Canadian City Proposes Location Restrictions for Payday Lenders
Last week, the planning department for Ottawa proposed restrictions for new payday loan businesses in the city. The proposal stems from a decision by the Ontario provincial government last year to allow cities to determine building restrictions on payday lenders.
The proposal includes a “minimum separation distance of 1,000 metres between lots containing payday loan businesses and 500 metres between those businesses and casinos and racetracks.” In addition, the proposal would prohibit payday loan companies from setting up shop in residential buildings, like condominiums or apartment complexes, and local commercial zones. To mitigate the impact it may have, the proposal would only impact new payday loan operators as current stores would be grandfathered in.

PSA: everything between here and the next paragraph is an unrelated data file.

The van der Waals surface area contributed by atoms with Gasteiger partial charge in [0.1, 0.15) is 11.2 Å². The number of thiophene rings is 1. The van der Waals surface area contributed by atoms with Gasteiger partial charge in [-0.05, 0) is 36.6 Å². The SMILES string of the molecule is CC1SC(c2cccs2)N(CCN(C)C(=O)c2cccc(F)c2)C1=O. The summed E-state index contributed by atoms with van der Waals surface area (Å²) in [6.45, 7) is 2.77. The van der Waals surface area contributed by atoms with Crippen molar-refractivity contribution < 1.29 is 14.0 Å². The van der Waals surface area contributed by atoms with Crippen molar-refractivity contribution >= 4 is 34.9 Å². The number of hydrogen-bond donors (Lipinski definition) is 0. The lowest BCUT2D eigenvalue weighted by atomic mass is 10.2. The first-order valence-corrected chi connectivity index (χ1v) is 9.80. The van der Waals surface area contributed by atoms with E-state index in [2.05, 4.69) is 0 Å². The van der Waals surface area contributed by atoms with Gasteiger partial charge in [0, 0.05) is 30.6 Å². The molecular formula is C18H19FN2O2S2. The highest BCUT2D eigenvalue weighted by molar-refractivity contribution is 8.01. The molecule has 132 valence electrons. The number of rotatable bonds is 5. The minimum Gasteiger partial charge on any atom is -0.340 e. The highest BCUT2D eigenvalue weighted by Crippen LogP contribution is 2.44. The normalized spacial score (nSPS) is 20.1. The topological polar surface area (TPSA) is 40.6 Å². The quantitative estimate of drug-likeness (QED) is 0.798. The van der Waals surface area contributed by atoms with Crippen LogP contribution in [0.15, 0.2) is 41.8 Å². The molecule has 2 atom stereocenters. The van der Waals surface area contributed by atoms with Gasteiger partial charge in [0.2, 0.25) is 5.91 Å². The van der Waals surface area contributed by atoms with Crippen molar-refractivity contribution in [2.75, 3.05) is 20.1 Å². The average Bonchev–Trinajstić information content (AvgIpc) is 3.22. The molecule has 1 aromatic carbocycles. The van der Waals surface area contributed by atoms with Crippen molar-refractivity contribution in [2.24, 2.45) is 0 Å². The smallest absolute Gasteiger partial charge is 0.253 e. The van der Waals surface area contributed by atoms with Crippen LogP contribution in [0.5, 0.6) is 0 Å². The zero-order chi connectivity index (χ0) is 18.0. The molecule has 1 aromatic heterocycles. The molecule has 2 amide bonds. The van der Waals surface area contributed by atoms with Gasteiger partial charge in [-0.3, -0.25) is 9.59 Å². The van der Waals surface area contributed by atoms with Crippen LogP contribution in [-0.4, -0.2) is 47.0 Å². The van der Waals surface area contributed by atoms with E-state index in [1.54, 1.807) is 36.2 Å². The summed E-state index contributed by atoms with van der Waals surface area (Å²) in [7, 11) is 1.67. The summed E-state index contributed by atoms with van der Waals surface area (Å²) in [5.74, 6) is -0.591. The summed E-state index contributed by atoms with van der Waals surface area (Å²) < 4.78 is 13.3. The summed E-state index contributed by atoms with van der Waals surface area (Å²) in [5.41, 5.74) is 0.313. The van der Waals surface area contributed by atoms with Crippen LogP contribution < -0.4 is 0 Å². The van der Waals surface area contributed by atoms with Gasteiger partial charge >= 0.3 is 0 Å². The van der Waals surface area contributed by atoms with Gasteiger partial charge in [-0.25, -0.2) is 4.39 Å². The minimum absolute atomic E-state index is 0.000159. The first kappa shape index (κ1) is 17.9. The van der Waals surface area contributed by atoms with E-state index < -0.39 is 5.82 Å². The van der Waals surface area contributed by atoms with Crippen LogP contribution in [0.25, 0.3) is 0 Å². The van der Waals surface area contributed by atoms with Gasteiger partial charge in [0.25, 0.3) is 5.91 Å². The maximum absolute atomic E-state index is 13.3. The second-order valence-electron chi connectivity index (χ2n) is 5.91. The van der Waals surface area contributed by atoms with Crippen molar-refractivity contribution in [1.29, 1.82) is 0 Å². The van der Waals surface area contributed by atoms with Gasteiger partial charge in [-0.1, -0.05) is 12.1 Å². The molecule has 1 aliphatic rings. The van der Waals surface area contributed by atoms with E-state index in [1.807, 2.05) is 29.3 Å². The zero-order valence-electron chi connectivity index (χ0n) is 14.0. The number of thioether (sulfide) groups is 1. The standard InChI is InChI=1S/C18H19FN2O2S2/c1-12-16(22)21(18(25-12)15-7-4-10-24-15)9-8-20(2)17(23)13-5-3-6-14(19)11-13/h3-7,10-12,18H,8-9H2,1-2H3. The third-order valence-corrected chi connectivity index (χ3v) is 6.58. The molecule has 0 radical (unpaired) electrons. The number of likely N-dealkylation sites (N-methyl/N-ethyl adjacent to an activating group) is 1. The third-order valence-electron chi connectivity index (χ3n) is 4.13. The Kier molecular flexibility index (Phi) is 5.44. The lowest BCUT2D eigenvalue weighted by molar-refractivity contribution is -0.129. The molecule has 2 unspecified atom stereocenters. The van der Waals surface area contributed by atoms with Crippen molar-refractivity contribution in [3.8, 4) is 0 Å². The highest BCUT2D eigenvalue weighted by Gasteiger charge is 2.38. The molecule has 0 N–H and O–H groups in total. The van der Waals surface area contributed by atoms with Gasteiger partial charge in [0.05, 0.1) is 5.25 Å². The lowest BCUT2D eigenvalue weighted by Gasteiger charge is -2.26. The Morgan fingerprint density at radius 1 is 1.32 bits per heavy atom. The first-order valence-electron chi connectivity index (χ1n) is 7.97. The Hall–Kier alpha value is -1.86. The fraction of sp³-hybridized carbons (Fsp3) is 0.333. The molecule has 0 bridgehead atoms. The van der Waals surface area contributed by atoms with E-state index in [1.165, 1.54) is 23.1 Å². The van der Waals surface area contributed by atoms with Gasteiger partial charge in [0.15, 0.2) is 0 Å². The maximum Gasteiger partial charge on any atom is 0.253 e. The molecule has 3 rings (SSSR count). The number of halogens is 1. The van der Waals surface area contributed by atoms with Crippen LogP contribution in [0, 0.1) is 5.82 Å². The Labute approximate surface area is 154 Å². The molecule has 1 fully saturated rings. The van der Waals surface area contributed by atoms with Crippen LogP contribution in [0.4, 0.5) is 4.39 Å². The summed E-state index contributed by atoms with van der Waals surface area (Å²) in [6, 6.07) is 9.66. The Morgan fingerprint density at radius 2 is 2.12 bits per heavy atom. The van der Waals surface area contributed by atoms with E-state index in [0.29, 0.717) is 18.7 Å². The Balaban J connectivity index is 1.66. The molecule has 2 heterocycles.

According to local papers, city officials had some concerns that restricting access to payday loans would only drive up the cost since it may reduce competition. Also, restricting access to credit does not reduce the need for credit, which could possibly make it harder for local residents to obtain financing to cover short-term emergencies.
In fact, the World Bank conducted a study last year that found that restricting access to short-term loans (i.e. capping interest rates) can reduce the cost of credit and limit predatory practices by certain lenders. However, these restrictions often have adverse and unintended side effects, including “increases in non-interest fees and commissions, reduced price transparency, lower credit supply and loan approval rates for small and risky borrowers, lower number of institutions and reduced branch density, as well as adverse impacts on bank profitability.”
The planning committee is set to vote on the proposal on September 12.